Rougier, "Rapport au sujet de l'Exploitation
|© 1999 by Jim Jones, Ph.D.|
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(p1) Section de Voie : This table shows the average number of workers employed each day on the track section from the last quarter of 1904 to the last quarter of 1905. The drop after January 1, 1905 was caused by the transfer of track maintainance workers to track improvements like reballasting and the installation of new crossties.
|4th qtr||1st qtr||2nd qtr||3rd qtr||4th qtr|
(p2) Section des grosses ameliorations : The following table shows the average number of workers employed in each quarter in 1905 on the reconstruction of the oldest parts of the track. Their main accomplishements were the construction of the deviations at Dinguira and Bouri, and the replacement of wooden crossties with steel.
|1st qtr||2nd qtr||3rd qtr||4th qtr|
(p12) Woodcutters provided 315 pieces of wood for carpentry, plus 390 "stères" (1 cubic meter) of wood for charcoal, 16,800 "stères" for the shop ovens and 1,377 "stères" for train boilers. Other Africans worked at the brick oven at Mahina, the chalk ovens at Toukoto and Dinguira, the gravel quarry at Fouty, the sand quarry at Paparah and assorted workshops at Kayes. Other workers were involved in constructing buildings, water towers and systems, sheds, the hotel-restaurant (buffet-hotel) at Koulikoro, etc.
(p13) 1905 was the first full year of service for the completed railroad. The volume of merchandise imports was more regular than ever before because European commercial houses were willing to store their goods in Kayes and send it towards the Niger in smaller quantities instead of trying to move it all to Bamako as soon as it arrived by boat, (usually in the third quarter).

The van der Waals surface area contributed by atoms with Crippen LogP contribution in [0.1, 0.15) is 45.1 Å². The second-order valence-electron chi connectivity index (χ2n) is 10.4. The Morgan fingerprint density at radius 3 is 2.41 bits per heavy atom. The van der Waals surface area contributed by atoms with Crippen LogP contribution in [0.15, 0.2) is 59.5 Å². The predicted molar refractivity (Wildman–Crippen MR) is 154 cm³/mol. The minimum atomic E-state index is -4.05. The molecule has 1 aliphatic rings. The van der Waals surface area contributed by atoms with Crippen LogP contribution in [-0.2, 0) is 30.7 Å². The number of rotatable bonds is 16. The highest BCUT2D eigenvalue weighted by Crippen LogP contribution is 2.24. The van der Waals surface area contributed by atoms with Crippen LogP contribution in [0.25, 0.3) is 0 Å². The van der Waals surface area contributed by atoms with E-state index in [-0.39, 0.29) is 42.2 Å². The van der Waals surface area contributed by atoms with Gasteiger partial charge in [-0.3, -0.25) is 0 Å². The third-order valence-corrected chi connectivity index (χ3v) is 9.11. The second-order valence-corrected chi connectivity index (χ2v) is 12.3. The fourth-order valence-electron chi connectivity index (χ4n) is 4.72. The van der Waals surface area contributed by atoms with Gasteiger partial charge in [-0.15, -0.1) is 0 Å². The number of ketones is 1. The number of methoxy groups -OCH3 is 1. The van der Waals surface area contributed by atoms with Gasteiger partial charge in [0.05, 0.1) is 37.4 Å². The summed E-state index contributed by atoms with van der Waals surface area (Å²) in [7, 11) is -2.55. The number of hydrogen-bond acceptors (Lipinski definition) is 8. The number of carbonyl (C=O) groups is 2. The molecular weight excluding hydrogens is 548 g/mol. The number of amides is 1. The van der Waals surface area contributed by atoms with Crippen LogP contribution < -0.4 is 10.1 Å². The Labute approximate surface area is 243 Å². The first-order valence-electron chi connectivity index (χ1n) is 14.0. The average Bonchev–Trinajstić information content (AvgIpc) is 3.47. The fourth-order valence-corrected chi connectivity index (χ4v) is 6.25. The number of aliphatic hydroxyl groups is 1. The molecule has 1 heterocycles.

(p14) The line from Kayes to Mediné ( Ligne de Mediné ) ran two trains each way per day. Here are some statistics on the how this line was used from 1902 to 1905:
|Type of traffic||1902||1903||1904||1905|
|Tons of baggage||103||96||108.5||53.6|
|Tons of merchandise||1,677||1,161||795.8||657.8|
The drop off in merchandise shipments to Mediné was caused by the transfer of the last important comptoir back to Kayes in April 1905. Mediné was no longer an important commercial center.
(p17) Moors continued to come to Mediné, and it still handled rice and peanuts from the Upper Senegal Valley, but it's commercial days were numbered.
(p20) On the Kayes-Niger line, the most obvious change was an increase in the amount of merchandise. The state's construction projects required shipments of over 1500 tons of material that played a major role in the increase.
(p21) The completion of the line to the Niger River nearly doubled the amount of goods shipped towards Kayes. Rubber shipments decreased slightly, but ivory, millet, rice, peanuts, karité (Shea butter) and gum arabic shipments all increased. In particular, rice rose from 1 ton in 1904 to 562 tons in 1905, and karité from 1 to 51.5 tons.